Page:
The second month of the 2013 Atlantic Hurricane season will start quiet, but clues of a more active pattern are starting to show up in the long range forecast models by early next week. Even though upper winds continue to carry copious amounts of tropical moisture across the state, no tropical cyclones are forecast to develop over the next 5 to 10 days that would impact Florida.
The second named storm of the season, Tropical Storm Barry, made landfall in Mexico on June 20th, well ahead of the average date for a second storm, which was August 1st. Barry followed Andrea, a weak Tropical Storm that quickly moved across Florida during the first week of the season. Our next named storm in the Atlantic will be Chantal, but history tells us storm number three doesn’t typically form until the second week of August. Based on the forecast consensus for an active season and some notable shifts in the coming weather patterns, it wouldn’t be surprising to see Chantal by the end of the month.
GULF & CARIBBEAN
Rain, rain, and more rain is currently soaking much of Florida, Cuba, and Central America. This continuous stream of moisture has been in place (and in the forecast) for several days thanks to an unusually deep and strong trough of low pressure over the Gulf of Mexico. This trough will slowly retrograde, or move westward, over the coming days making way for a strengthening ridge of high pressure near Bermuda to take control of the weather pattern across the Southeast US. More typical afternoon thunderstorms will be the result, along with the return of typical summertime heat and humidity. An active stream of weak tropical waves will continue to impact much of the southern Caribbean over the coming days, but strong easterly winds from the aforementioned ridge of high pressure will keep these largely suppressed and under-developed.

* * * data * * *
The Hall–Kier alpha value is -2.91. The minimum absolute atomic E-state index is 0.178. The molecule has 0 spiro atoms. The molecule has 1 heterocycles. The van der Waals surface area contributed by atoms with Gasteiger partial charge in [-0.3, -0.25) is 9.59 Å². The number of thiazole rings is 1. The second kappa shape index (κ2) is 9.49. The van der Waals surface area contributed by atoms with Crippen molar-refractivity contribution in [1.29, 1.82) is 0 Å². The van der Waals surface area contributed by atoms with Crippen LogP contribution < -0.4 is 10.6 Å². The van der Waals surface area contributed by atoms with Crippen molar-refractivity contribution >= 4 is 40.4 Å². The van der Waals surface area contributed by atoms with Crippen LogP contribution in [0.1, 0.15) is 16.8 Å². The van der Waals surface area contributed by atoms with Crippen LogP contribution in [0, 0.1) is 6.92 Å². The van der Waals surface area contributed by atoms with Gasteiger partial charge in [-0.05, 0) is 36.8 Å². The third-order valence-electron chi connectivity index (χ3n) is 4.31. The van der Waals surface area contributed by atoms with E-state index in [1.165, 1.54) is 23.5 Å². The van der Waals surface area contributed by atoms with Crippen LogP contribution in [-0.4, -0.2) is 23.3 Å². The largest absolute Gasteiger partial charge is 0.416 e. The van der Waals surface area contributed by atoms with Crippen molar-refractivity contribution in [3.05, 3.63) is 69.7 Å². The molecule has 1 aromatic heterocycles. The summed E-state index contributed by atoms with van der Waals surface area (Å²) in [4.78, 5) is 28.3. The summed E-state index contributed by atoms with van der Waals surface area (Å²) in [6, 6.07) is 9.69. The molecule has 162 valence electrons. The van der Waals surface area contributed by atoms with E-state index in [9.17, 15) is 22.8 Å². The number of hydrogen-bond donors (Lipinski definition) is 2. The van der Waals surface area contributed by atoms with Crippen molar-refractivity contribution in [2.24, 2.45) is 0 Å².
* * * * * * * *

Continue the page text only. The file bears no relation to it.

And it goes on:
As the Bermuda high pressure strengthens early next week, a piece of upper-level energy will likely get caught up in the faster trade winds (that blow east to west) and quickly approach the Bahamas and Florida early next week (on or around July 9-10). At this time, forecast data suggests that upper-level winds will be too strong for anything significant to form near the surface and become tropical. However, the steering currents for this weather feature would bring it across the southern half of Florida and this will be watched closely over the coming days. The rest of the Tropical Atlantic is likely to stay quiet, which is very normal for this time of year. Water temperatures are still just a little too cool in the eastern Atlantic, and wind shear is forecast to remain elevated across the western half of the ocean.
July is typically one of the calmer months of the Atlantic Hurricane Season, usually producing less than one named storm per year on average. The locations where storms are typically born, however, are slightly more expansive. Storms in July commonly develop in the Gulf of Mexico or just offshore of the US East Coast during the first half of the month. Toward the end of the month, it isn’t uncommon for a storm to form in the central or eastern Atlantic, closer to the west coast of Africa. When July storms form in or near the Gulf of Mexico, they typically move toward the Florida panhandle or toward the Texas coastline. Storms that form in the eastern Caribbean or western Atlantic have a slightly higher chance of moving up the east side of the Florida peninsula during the month of July.